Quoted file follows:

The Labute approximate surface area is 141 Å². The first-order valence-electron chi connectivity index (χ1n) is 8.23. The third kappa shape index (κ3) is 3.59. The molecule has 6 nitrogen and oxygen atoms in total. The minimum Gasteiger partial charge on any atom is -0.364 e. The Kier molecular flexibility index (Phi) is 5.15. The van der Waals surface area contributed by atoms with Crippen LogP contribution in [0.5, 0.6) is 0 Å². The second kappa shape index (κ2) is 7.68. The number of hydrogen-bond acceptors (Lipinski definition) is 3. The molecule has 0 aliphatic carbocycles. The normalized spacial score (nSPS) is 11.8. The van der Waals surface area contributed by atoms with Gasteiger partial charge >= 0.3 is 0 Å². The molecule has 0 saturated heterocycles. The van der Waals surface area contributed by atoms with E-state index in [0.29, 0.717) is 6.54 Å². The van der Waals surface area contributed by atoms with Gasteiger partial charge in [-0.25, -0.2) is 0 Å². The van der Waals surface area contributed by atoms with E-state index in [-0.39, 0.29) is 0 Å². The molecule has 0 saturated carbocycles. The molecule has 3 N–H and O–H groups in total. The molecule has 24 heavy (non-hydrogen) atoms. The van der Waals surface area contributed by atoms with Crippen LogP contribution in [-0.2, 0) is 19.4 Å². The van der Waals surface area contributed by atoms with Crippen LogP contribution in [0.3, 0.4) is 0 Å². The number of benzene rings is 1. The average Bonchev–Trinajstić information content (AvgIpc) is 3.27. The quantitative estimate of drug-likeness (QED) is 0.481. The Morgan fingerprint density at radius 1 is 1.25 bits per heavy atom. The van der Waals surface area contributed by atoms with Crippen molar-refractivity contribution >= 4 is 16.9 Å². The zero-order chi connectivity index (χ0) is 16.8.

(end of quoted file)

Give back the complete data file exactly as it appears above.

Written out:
The Labute approximate surface area is 141 Å². The first-order valence-electron chi connectivity index (χ1n) is 8.23. The third kappa shape index (κ3) is 3.59. The molecule has 6 nitrogen and oxygen atoms in total. The minimum Gasteiger partial charge on any atom is -0.364 e. The Kier molecular flexibility index (Phi) is 5.15. The van der Waals surface area contributed by atoms with Crippen LogP contribution in [0.5, 0.6) is 0 Å². The second kappa shape index (κ2) is 7.68. The number of hydrogen-bond acceptors (Lipinski definition) is 3. The molecule has 0 aliphatic carbocycles. The normalized spacial score (nSPS) is 11.8. The van der Waals surface area contributed by atoms with Gasteiger partial charge >= 0.3 is 0 Å². The molecule has 0 saturated heterocycles. The van der Waals surface area contributed by atoms with E-state index in [0.29, 0.717) is 6.54 Å². The van der Waals surface area contributed by atoms with Gasteiger partial charge in [-0.25, -0.2) is 0 Å². The van der Waals surface area contributed by atoms with E-state index in [-0.39, 0.29) is 0 Å². The molecule has 0 saturated carbocycles. The molecule has 3 N–H and O–H groups in total. The molecule has 24 heavy (non-hydrogen) atoms. The van der Waals surface area contributed by atoms with Crippen LogP contribution in [-0.2, 0) is 19.4 Å². The van der Waals surface area contributed by atoms with Crippen LogP contribution in [0.3, 0.4) is 0 Å². The number of benzene rings is 1. The average Bonchev–Trinajstić information content (AvgIpc) is 3.27. The quantitative estimate of drug-likeness (QED) is 0.481. The Morgan fingerprint density at radius 1 is 1.25 bits per heavy atom. The van der Waals surface area contributed by atoms with Crippen molar-refractivity contribution >= 4 is 16.9 Å². The zero-order chi connectivity index (χ0) is 16.8.